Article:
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Determine sector hot spots. The S2 identifies the potential hot spots based on intelligence summaries (INTSUMs), special operations reports, PIR indicators, division analysis and control element (ACE) assessments, CI and CA team reports, BCT analysis, and staff input. This intelligence officer analyzes all significant future events and prioritizes these events to determine which are more likely to elicit a violent response. The result is a potential hot spot list (see Figure 2); the staff and BCT assets should focus on the top three or four hot spots.

Develop the collection plan. Based on the collection focus, the S2 selects NAIs. (In PKOs, the NAIs are not limited to a geographic location on the battlefield.) Next, the S2 develops purposes and tasks for each mission and assigns specific information requests (SIRs); the S3 reviews each SIR. After validation of the SIRs, the S2 places each one on an IR register to establish an audit trail and assigns the LTIOV (latest time the information is of value).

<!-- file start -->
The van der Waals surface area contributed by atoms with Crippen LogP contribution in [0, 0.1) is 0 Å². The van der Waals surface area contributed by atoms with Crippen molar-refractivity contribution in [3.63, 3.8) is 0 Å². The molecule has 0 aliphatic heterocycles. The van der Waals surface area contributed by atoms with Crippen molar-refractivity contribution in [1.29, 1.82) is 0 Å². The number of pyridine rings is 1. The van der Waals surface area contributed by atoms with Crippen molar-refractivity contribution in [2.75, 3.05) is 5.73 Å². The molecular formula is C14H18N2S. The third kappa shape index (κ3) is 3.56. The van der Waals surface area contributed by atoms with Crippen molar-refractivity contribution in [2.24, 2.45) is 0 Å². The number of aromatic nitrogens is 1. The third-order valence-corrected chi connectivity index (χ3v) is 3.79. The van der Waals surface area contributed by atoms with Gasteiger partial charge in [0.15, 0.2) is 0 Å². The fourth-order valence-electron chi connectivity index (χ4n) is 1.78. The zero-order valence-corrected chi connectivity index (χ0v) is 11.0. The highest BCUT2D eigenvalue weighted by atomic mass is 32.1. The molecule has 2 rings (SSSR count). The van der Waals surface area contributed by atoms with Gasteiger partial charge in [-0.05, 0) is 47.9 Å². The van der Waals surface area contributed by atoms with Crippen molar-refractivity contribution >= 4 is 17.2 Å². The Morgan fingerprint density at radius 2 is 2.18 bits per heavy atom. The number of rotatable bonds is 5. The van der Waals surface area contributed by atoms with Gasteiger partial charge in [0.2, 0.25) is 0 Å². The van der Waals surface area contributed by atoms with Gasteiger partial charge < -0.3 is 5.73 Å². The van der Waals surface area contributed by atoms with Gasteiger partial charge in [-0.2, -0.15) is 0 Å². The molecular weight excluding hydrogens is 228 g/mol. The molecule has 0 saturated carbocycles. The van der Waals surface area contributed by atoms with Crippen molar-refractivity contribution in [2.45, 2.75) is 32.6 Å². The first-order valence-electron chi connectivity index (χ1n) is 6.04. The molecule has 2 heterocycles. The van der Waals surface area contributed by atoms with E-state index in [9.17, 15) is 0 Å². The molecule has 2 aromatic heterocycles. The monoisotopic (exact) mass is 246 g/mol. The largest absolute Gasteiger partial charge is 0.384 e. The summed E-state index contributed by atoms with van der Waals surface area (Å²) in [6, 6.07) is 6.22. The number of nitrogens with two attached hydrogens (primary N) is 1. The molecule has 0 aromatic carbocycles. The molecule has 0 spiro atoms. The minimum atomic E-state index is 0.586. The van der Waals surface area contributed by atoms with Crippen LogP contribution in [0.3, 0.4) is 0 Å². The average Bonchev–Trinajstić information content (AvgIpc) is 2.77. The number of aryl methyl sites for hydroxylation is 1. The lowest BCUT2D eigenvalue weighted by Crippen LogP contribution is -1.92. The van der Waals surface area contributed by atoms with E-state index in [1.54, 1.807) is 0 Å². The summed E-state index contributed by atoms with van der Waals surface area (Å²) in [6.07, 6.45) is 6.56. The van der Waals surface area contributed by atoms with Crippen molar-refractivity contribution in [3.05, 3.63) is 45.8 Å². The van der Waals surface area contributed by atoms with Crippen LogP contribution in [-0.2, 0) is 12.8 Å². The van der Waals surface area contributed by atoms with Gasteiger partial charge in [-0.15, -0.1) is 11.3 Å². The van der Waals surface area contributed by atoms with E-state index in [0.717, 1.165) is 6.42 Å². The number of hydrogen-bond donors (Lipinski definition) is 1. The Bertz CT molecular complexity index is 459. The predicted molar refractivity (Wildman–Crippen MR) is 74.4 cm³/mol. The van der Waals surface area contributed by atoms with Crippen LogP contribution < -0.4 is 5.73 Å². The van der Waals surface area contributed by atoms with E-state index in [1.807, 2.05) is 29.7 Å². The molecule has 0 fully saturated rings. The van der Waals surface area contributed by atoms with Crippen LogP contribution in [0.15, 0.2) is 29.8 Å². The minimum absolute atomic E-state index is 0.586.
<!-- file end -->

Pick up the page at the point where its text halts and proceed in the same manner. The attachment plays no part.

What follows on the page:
The S3 reviews the troops-to- tasks matrix and may require additional assets. The S2 will then request the additional intelligence collectors through the collection manager at the division. The Analysis and Control Team (ACT) generates requests for information (RFIs) on any question that brigade assets cannot satisfy.

S3 publishes collection order. The S2 provides the intelligence paragraph and the collection plan for the S3’s collection order, which tasks the units to execute the collection matrix. All of the brigade’s S2s will answer their SIRs by the approved tracking method in nightly INTSUMs.

Evaluate reporting and dis- semination. The brigade S2 will evaluate and verify the validity of information received and share all answered SIRs with the staff ele- ments and disseminate them to higher and lower headquarters. The S2 also provides feedback to the collectors. Any unanswered information requirements may necessitate redirecting an asset or retasking.